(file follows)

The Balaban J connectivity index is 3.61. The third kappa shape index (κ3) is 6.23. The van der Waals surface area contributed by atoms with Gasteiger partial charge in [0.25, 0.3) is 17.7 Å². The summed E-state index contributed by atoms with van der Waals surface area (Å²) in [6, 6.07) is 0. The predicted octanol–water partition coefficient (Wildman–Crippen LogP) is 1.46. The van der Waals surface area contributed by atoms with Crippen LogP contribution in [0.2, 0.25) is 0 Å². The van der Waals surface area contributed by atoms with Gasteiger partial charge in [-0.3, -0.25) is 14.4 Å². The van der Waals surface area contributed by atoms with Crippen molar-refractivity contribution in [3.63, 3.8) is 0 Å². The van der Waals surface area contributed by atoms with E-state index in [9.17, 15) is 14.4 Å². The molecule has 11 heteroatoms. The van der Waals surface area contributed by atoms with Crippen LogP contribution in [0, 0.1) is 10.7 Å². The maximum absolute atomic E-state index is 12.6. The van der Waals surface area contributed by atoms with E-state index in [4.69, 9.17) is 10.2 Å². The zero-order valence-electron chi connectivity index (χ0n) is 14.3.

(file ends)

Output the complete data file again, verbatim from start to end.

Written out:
The Balaban J connectivity index is 3.61. The third kappa shape index (κ3) is 6.23. The van der Waals surface area contributed by atoms with Gasteiger partial charge in [0.25, 0.3) is 17.7 Å². The summed E-state index contributed by atoms with van der Waals surface area (Å²) in [6, 6.07) is 0. The predicted octanol–water partition coefficient (Wildman–Crippen LogP) is 1.46. The van der Waals surface area contributed by atoms with Crippen LogP contribution in [0.2, 0.25) is 0 Å². The van der Waals surface area contributed by atoms with Gasteiger partial charge in [-0.3, -0.25) is 14.4 Å². The van der Waals surface area contributed by atoms with Crippen molar-refractivity contribution in [3.63, 3.8) is 0 Å². The van der Waals surface area contributed by atoms with E-state index in [9.17, 15) is 14.4 Å². The molecule has 11 heteroatoms. The van der Waals surface area contributed by atoms with Crippen LogP contribution in [0, 0.1) is 10.7 Å². The maximum absolute atomic E-state index is 12.6. The van der Waals surface area contributed by atoms with E-state index in [4.69, 9.17) is 10.2 Å². The zero-order valence-electron chi connectivity index (χ0n) is 14.3.